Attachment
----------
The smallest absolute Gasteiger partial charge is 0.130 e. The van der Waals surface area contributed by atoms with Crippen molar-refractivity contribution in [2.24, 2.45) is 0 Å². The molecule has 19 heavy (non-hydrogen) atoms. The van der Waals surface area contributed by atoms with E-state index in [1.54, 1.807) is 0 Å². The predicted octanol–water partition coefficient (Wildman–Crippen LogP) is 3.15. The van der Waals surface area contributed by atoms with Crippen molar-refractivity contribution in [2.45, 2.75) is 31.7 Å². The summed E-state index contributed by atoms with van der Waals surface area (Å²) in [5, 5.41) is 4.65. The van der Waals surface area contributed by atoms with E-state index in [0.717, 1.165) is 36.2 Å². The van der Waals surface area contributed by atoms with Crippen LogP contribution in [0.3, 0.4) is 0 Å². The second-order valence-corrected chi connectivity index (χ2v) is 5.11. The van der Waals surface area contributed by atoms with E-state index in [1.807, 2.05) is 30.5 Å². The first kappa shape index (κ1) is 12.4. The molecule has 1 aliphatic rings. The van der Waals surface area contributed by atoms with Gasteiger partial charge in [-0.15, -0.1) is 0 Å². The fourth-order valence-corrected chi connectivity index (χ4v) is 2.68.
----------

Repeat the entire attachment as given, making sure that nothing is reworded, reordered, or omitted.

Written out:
The smallest absolute Gasteiger partial charge is 0.130 e. The van der Waals surface area contributed by atoms with Crippen molar-refractivity contribution in [2.24, 2.45) is 0 Å². The molecule has 19 heavy (non-hydrogen) atoms. The van der Waals surface area contributed by atoms with E-state index in [1.54, 1.807) is 0 Å². The predicted octanol–water partition coefficient (Wildman–Crippen LogP) is 3.15. The van der Waals surface area contributed by atoms with Crippen molar-refractivity contribution in [2.45, 2.75) is 31.7 Å². The summed E-state index contributed by atoms with van der Waals surface area (Å²) in [5, 5.41) is 4.65. The van der Waals surface area contributed by atoms with E-state index in [0.717, 1.165) is 36.2 Å². The van der Waals surface area contributed by atoms with Crippen LogP contribution in [0.3, 0.4) is 0 Å². The second-order valence-corrected chi connectivity index (χ2v) is 5.11. The van der Waals surface area contributed by atoms with E-state index in [1.807, 2.05) is 30.5 Å². The first kappa shape index (κ1) is 12.4. The molecule has 1 aliphatic rings. The van der Waals surface area contributed by atoms with Gasteiger partial charge in [-0.15, -0.1) is 0 Å². The fourth-order valence-corrected chi connectivity index (χ4v) is 2.68.